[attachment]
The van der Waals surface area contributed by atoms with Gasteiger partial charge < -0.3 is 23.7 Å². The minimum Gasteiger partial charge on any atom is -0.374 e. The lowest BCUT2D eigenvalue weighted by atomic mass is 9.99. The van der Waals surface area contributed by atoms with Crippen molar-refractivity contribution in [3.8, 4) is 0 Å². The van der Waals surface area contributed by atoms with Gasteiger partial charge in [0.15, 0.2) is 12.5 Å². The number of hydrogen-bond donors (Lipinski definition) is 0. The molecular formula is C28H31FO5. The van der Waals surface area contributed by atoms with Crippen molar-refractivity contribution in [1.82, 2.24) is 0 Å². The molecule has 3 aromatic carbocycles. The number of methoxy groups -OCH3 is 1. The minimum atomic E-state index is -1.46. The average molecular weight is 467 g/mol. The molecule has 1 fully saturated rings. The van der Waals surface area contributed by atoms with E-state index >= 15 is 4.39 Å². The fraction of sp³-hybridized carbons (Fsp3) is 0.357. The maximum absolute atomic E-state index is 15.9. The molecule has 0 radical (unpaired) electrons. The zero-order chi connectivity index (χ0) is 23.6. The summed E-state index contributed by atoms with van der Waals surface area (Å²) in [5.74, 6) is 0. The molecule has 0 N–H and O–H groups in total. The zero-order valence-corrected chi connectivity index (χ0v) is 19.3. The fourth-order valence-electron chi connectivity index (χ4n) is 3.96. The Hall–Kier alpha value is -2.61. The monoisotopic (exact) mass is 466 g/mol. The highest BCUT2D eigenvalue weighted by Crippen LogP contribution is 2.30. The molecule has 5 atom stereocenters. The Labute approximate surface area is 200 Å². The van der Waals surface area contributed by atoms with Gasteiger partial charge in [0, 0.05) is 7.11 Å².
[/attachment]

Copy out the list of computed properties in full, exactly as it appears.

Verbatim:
The van der Waals surface area contributed by atoms with Gasteiger partial charge < -0.3 is 23.7 Å². The minimum Gasteiger partial charge on any atom is -0.374 e. The lowest BCUT2D eigenvalue weighted by atomic mass is 9.99. The van der Waals surface area contributed by atoms with Crippen molar-refractivity contribution in [3.8, 4) is 0 Å². The van der Waals surface area contributed by atoms with Gasteiger partial charge in [0.15, 0.2) is 12.5 Å². The number of hydrogen-bond donors (Lipinski definition) is 0. The molecular formula is C28H31FO5. The van der Waals surface area contributed by atoms with Crippen molar-refractivity contribution in [1.82, 2.24) is 0 Å². The molecule has 3 aromatic carbocycles. The number of methoxy groups -OCH3 is 1. The minimum atomic E-state index is -1.46. The average molecular weight is 467 g/mol. The molecule has 1 fully saturated rings. The van der Waals surface area contributed by atoms with E-state index >= 15 is 4.39 Å². The fraction of sp³-hybridized carbons (Fsp3) is 0.357. The maximum absolute atomic E-state index is 15.9. The molecule has 0 radical (unpaired) electrons. The zero-order chi connectivity index (χ0) is 23.6. The summed E-state index contributed by atoms with van der Waals surface area (Å²) in [5.74, 6) is 0. The molecule has 0 N–H and O–H groups in total. The zero-order valence-corrected chi connectivity index (χ0v) is 19.3. The fourth-order valence-electron chi connectivity index (χ4n) is 3.96. The Hall–Kier alpha value is -2.61. The monoisotopic (exact) mass is 466 g/mol. The highest BCUT2D eigenvalue weighted by Crippen LogP contribution is 2.30. The molecule has 5 atom stereocenters. The Labute approximate surface area is 200 Å². The van der Waals surface area contributed by atoms with Gasteiger partial charge in [0, 0.05) is 7.11 Å².